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The Suppression of the Jesuits in the Portuguese Empire, France, the Two Sicilies, Parma and the Spanish Empire by 1767 was a result of a series of political moves rather than a theological controversy.[1] By the brief Dominus ac Redemptor (21 July 1773) Pope Clement XIV suppressed the Society of Jesus. However in non-Catholic nations, particularly in Prussia and Russia, where papal authority was not recognized, the order was ignored. The scholarly Jesuit Society of Bollandists moved from Antwerp to Brussels, where they continued their work in the monastery of the Coudenberg; in 1788, the Bollandist Society itself was suppressed by the Austrian government of the Low Countries.

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Overview

The series of political struggles between various monarchs, particularly France and Portugal, began with disputes over territory in 1750 and culminated in suspension of diplomatic relations and dissolution of the Society by the Pope over most of Europe, and even some executions. The Portuguese Empire, France, the Two Sicilies, Parma and the Spanish Empire were involved to one degree or another.

The conflicts began with trade disputes, in 1750 in Portugal, in 1755 in France, and in the late 1750s in the Two Sicilies. In 1758 the government of Joseph I of Portugal took advantage of the waning powers of Pope Benedict XIV and deported Jesuits from America after relocating the Jesuits and their native workers, and then fighting a brief conflict, formally suppressing the order in 1759. In 1762 the Parlement Français, (a court, not a legislature), affirmed a ruling against the society in a huge bankruptcy case, under pressure from a host of groups - from within the Church to secular intellectuals to the king's mistress. Austria and the two Sicilies suppressed the order by decree in 1767.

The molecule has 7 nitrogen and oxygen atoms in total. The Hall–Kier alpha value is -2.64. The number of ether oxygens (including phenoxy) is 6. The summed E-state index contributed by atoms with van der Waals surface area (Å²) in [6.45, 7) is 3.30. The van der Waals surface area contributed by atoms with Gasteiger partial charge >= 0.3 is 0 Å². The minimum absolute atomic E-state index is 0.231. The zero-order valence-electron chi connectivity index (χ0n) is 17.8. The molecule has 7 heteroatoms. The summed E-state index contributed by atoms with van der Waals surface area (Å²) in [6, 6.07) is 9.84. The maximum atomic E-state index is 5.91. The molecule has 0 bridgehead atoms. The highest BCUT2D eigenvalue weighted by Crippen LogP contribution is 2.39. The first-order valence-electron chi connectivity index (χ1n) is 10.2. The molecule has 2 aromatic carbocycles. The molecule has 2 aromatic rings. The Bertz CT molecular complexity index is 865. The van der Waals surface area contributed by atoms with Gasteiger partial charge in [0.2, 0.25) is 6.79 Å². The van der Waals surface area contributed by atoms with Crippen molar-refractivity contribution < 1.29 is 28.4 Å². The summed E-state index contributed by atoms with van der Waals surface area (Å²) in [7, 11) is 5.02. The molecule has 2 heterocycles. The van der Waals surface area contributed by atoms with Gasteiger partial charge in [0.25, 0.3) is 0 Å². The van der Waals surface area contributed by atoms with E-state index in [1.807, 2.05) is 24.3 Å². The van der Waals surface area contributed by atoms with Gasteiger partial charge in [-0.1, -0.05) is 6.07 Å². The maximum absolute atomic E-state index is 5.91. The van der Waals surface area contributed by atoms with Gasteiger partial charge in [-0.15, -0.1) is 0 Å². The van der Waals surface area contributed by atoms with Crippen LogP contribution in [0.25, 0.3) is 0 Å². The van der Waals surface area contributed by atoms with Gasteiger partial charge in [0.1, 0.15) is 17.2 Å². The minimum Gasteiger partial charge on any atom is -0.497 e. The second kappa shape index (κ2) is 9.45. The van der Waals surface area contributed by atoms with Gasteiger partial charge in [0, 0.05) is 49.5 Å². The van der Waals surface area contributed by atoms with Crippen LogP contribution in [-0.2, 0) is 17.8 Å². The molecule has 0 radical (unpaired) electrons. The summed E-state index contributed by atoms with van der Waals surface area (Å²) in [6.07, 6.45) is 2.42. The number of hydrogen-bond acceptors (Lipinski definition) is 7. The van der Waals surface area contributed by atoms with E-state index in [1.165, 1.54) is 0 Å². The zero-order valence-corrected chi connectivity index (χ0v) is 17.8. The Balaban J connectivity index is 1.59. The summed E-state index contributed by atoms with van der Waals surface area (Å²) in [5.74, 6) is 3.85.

With the reaction against the anti-clerical excesses of the Revolution, especially after 1815, the Catholic church began to play a more welcome role in official European life once more, and nation by nation the Jesuits made their way back.

The modern view is that the suppression was the result of a series of political and economic conflicts rather than a theological controversy and the assertion of nation-state independence against the Catholic Church. The expulsion of the Society of Jesus from the Roman Catholic nations of Europe and their colonial empires is also seen as the first triumph of the secularist notions of the Enlightenment, which were said to contribute to the anti-clericism of the French Revolution. The suppression was also seen as being an attempt by monarchs to gain control of revenues and trade that were previously dominated by the Society of Jesus. Catholic historians often point to a personal conflict between Clement XIII (1758-1769) and his supporters within the church and the crown cardinals backed by France.